Market Beat: The corporate inversion controversy |

Market Beat: The corporate inversion controversy

The shares of Walgreen Co. recently suffered a large one-day drop in price. From the high on Aug. 5 to the low the next day on Aug. 6, the share price declined by more than 20 percent.

Remember the bell curve from statistics class where the average is in the middle of the curve and the outliers form the tails? Well, stock price distributions have what are known as “fat tails.”

In a fat tail distribution, you get a normal shaped bell curve, but the tails can extend out a long way. What that means is that most of the time, stock prices will be fairly steady, but price moves of a larger magnitude than a normal probability distribution would predict can occur unexpectedly.

What happened to cause the rapid price drop in Walgreen’s stock? They announced they are not going to invert and they are now targeting their earnings between $4.25 and $4.60 per share, compared with an earlier estimate of $5 per share.

You may be wondering what corporate inversion is. Inversion is when a U.S.-based corporation buys out a foreign one and relocates its headquarters to a foreign jurisdiction to obtain a more favorable tax rate.

The U.S. corporate tax rate is now the highest in the developed world, so there is strong incentive for businesses to relocate overseas and to not repatriate the money that is earned in foreign countries. Taxes are due if profits are brought back into the U.S but not if they’re held overseas.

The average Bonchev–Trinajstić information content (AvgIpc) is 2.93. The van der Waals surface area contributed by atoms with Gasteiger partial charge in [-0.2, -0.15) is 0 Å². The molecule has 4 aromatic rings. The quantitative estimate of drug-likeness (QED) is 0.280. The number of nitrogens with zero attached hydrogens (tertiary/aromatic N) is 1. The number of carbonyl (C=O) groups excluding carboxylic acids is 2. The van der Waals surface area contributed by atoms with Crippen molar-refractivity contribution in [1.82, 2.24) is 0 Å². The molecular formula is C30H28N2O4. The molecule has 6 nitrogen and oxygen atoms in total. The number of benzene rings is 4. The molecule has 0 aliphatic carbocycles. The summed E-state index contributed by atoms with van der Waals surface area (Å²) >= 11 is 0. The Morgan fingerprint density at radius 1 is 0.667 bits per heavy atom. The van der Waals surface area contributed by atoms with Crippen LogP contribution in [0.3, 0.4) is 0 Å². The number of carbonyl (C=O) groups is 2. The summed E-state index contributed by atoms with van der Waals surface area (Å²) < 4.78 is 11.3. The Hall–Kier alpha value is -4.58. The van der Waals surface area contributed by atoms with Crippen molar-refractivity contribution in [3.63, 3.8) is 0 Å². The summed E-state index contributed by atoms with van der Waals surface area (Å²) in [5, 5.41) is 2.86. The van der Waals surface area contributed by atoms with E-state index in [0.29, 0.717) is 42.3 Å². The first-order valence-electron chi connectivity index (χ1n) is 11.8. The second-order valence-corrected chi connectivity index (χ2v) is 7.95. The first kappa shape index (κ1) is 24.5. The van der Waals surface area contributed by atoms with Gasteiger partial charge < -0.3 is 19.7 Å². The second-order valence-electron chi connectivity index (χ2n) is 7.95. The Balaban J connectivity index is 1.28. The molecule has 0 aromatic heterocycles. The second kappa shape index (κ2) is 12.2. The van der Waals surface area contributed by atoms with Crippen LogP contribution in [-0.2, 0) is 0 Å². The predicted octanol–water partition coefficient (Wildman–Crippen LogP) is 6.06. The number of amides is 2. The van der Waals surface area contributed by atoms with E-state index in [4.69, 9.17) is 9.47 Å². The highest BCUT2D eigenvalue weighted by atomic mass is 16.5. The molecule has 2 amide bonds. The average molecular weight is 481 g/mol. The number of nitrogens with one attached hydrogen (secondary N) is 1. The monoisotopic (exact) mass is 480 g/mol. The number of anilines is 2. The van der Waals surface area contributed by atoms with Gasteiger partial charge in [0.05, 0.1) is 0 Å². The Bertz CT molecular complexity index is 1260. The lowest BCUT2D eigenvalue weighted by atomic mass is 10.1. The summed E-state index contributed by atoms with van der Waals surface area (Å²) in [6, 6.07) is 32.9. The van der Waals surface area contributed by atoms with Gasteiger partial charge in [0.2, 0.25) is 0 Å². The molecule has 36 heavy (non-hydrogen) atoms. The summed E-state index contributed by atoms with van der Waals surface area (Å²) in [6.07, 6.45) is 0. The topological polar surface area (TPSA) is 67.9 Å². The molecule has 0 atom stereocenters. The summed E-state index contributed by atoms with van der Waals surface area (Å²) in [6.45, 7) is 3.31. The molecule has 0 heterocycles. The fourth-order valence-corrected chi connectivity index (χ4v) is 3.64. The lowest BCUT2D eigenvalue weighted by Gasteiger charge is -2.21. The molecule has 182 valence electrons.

Inversion has become a political issue, as companies opting to invert have been labeled as being unpatriotic. In fact, public opinion was a consideration in Walgreen’s decision not to invert.

Some industries are impacted more than others by the high U.S. tax rate, especially health care companies and retailers. Other industries have special loopholes and tax breaks available to them to offset their tax payments.

Investors should be aware of how changes in government policy can affect their portfolios. I don’t know what will happen with our corporate tax code, but there is likely to be some active debate in the future about revising the code in general and policy changes that will eliminate the benefit in doing corporate inversions.

It would be nice to see some proposals on the table that would incentivize corporations to bring money home to spur growth and job creation.

Kenneth Roberts is a Truckee-based Registered Investment Advisor. Information is at his blog at or 775-657-8065. The mention of securities should not be considered an offer to sell or solicitation to buy investments mentioned. Consult your investment professional to understand the risks and/or how the purchase or sale of these investments may be implemented to meet your investment goals. Past performance is no guarantee of future results.

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